• Imagine yourself as your own employee: When considering overtime, try to imagine yourself as an employee of yours – someone who gets paid to work a certain amount of hours, who might love their job with you, but really also has their personal agendas to attend to (family, friends, after-work drinks, hobbies etc). As self-employed artists we’re often very easy-going with committing ourselves to overtime, accepting and glorifying it as a positive step towards success, a proactive attitude towards building a brighter future. While this can be true, we might not ask the same of our employees, whose rights for personal space we might respect way more than our own. Think about it: are you a good employer to yourself?

  • Don’t glorify overtime: We all know people who define themselves as chronically overworked. While some voice their concerns about this, the path towards being overworked often includes some sort of overtime glorification; after all, adamantly pursuing work can convey being a sincere, serious person. While an identification with work will add to a satisfactory life, this life must be balanced with one’s personal needs: sports, hobbies, meeting friends, etc. Although socially accepted, glorifying overtime can hint at someone not seeing their personal life’s value – which to an artist is the basis of their world experience; they feed on it.
    Be mindful about your willingness to work overtime. While it can enable projects that would otherwise never exist, and which can be a source of joy and pride, don’t let yourself glorify all actions leading to it. Understand that the more overtime you accept, the less likely your long-term usually vision becomes.

Consider reading the chapters about the anatomy of work-life balance for artists, structuring tasks, and structuring tasks.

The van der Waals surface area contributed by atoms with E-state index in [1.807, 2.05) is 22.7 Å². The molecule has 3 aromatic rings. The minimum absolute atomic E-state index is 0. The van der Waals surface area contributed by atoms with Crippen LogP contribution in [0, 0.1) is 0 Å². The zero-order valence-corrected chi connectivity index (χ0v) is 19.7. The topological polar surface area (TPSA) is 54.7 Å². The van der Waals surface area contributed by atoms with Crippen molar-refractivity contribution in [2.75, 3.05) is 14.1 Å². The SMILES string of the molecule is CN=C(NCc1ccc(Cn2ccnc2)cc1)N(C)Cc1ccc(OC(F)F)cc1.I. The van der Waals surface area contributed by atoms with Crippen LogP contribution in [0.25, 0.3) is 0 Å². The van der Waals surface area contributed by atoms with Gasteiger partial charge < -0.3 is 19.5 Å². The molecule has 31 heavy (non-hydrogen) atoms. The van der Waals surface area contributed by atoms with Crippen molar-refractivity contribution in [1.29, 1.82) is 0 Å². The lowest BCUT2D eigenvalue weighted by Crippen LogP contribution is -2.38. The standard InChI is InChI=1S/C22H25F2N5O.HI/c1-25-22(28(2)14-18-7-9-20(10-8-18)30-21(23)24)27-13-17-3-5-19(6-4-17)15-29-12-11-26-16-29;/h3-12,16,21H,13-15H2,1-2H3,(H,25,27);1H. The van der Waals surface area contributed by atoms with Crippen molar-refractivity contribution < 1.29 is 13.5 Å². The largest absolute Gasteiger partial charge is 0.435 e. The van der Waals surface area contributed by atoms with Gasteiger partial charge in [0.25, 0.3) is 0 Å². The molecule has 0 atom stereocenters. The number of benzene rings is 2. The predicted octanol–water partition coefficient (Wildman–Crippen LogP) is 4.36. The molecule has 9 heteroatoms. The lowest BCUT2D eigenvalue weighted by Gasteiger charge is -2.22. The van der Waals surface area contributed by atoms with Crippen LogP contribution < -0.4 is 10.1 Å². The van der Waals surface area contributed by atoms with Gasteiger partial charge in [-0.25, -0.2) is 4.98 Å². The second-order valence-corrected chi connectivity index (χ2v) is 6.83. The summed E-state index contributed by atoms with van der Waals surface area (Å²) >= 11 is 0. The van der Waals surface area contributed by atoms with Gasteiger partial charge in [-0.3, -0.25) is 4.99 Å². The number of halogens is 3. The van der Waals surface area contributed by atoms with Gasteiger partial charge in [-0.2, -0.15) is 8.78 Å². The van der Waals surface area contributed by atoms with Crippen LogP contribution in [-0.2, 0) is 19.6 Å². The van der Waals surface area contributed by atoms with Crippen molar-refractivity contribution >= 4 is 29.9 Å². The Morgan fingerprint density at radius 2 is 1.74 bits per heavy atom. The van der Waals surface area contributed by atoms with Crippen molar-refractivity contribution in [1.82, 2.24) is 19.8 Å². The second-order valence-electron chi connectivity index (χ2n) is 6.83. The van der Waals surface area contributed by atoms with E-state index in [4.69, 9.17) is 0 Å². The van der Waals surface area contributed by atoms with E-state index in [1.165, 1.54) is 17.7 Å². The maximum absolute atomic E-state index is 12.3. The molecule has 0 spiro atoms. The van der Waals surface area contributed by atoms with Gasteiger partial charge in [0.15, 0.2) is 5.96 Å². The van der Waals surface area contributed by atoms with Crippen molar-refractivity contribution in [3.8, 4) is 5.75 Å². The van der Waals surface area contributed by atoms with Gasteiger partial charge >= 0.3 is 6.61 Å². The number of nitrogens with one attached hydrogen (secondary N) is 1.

What’s the anatomy of work-life balance for artists?

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An ideal work-life balance will have an equilibrium between the requirements of your professional and personal lives; instead of conflicting with each other, they have an equal, balanced position – which can enable synergies between the two. For people who over-identify with their job, this balance can be hard to reach and maintain. 

The creative safe space

Artists usually begin as idealists, with a deep yearning and passion for their work; their focus often isn’t about being pragmatic, but about enabling experiments, about creating a vision, about expressing something relevant. It’s not so much about money or economics, but about creating a safe space – for themselves. Who wouldn’t want to over-identify with this?

Most often an artist’s practice is subject to tight time constraints; you pursue it while attending school or university, or while also attending your career and/or family. This results in your artistic practice to organically always be timeboxed: it’s the one activity for which there isn’t ever enough time, plus the one thing that isn’t (yet) judged by the outside world. As a result, artists often dream of “going pro”, which most often is thought of as “being able to work on one’s art full-time”. This would enable them to pursue their work without having to fulfill the requirements of the outside world. It would enable them to live in their own safe space. 

Reality is usually different though – going pro changes the entire dynamic: suddenly work needs to be made visible in order for money to come in. A price-tag wants to get attached to what used to be one’s pure, personal expression. This can let the safe space crumble; where one’s artistic practice was a hiding place to process the world, it now becomes the economic basis to survive in the world. Since an emerging artist’s visibility is usually low (and the visibility of successful artists is always high), it can sound smart to “work more”. More hours, more days – benefiting an unhealthy, unsustainable work-life balance.

Part-time vs. full-time artists

Most part-time artists are acutely aware of the three roles that define their life, which tend to collide with each other – and usually demand each other’s time and focus

  • being a work professional,